( c) P( do not make a sale on the first three calls) = D (Round to three decimal places as needed.)

Which of the events are unusual? Select all that apply.

DA. The event in part (a), “make your first sale on the fifth call”, is unusual. DB. The event in part (b ), “make your sale on the first, second, or third call”, is unusual.

oc. The event in part (c), “do not make a sale on the first three calls”, is unusual. OD. None of the events are unusual.

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00) Book: Larson: Elementary Statistics: Picturing the World, Se

14. Find the indicated probabilities using the geometric distribution or Poisson distribution. Then determine if the events are unusual. If convenient, use a Poisson probability table or technology to find the probabilities.

A newspaper finds that the mean number of typographical errors per page is nine. Find the probability that (a) exactly five typographical errors are found on a page, (b) at most five typographical errors are found on a page, and ( c) more than five typographical errors are found on a page.

(a) P(exactly five typographical errors are found on a page)= D (Round to four decimal places as needed.)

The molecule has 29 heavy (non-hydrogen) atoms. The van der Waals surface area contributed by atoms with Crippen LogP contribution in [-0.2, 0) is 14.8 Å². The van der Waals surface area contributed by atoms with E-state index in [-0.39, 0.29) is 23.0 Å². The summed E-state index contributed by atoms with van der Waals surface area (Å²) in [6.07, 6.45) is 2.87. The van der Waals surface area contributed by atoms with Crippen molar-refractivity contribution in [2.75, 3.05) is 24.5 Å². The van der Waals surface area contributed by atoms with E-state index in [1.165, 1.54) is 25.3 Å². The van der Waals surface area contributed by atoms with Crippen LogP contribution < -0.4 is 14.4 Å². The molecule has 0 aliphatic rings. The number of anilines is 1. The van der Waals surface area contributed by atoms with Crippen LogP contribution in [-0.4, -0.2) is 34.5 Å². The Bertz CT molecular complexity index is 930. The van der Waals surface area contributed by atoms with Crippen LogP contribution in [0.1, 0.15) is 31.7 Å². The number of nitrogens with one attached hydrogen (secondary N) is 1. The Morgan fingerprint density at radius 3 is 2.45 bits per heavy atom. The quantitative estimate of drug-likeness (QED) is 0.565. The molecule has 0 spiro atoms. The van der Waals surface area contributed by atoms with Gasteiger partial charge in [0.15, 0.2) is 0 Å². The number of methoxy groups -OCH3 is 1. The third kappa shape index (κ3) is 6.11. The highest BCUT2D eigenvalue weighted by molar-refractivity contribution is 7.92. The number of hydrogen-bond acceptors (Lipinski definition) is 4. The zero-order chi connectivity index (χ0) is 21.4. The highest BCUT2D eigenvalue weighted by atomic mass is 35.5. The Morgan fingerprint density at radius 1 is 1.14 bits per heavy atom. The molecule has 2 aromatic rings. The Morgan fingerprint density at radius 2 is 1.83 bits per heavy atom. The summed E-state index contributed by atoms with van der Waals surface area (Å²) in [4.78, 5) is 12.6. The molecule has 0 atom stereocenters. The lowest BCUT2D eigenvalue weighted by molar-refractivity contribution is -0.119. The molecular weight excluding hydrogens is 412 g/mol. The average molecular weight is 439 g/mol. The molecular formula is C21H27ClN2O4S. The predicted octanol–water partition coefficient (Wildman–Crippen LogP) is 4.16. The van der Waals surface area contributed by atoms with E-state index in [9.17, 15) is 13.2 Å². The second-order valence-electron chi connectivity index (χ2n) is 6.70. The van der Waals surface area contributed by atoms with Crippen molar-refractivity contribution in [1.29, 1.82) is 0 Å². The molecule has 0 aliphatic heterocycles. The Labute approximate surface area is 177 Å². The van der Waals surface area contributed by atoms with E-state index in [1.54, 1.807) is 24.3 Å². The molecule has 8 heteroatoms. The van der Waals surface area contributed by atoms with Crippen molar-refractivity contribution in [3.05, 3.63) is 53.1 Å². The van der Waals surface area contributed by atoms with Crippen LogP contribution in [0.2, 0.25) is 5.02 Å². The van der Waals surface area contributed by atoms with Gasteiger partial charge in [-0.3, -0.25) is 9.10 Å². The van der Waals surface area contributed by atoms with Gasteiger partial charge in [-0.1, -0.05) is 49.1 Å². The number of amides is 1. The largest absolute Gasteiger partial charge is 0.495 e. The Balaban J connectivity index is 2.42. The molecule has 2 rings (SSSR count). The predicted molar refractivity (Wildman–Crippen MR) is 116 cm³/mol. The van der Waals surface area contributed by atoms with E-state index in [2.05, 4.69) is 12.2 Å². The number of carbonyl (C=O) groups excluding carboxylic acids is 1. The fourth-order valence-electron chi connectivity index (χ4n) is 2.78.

(b) P( at most five typographical errors are found on a page) = D (Round to four decimal places as needed.)

(c) P(more than five typographical errors are found on a page)= D (Round to four decimal places as needed.)

Which of the events are unusual? Select all that apply.

DA. The event in part (a) is unusual. DB. The event in part (b) is unusual.

oc. The event in part (c) is unusual. OD. None of the events are unusual.

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00) Book: Larson: Elementary Statistics: Picturing the World, Se

15. Find the indicated probabilities using the geometric distribution or Poisson distribution. Then determine if the events are unusual. If convenient, use a Poisson probability table or technology to find the probabilities.

A major hurricane is a hurricane with wind speeds of 111 miles per hour or greater. During the last century, the mean number of major hurricanes to strike a certain country’s mainland per year was about 0.67. Find the probability that in a given year (a) exactly one major hurricane will strike the mainland, (b) at most one major hurricane will strike the mainland, and (c) more than one major hurricane will strike the mainland.

(a) P(exactly one major hurricane will strike the mainland)= D (Round to three decimal places as needed.)

(b) P(at most one major hurricane will strike the mainland)= D (Round to three decimal places as needed.)

(c) P(more than one major hurricane will strike the mainland)= D (Round to three decimal places as needed.)

Which of the events are unusual? Select all that apply.

DA. The event in part (a) is unusual. DB. The event in part (b) is unusual.

oc. The event in part (c) is unusual. DD. None of the events are unusual.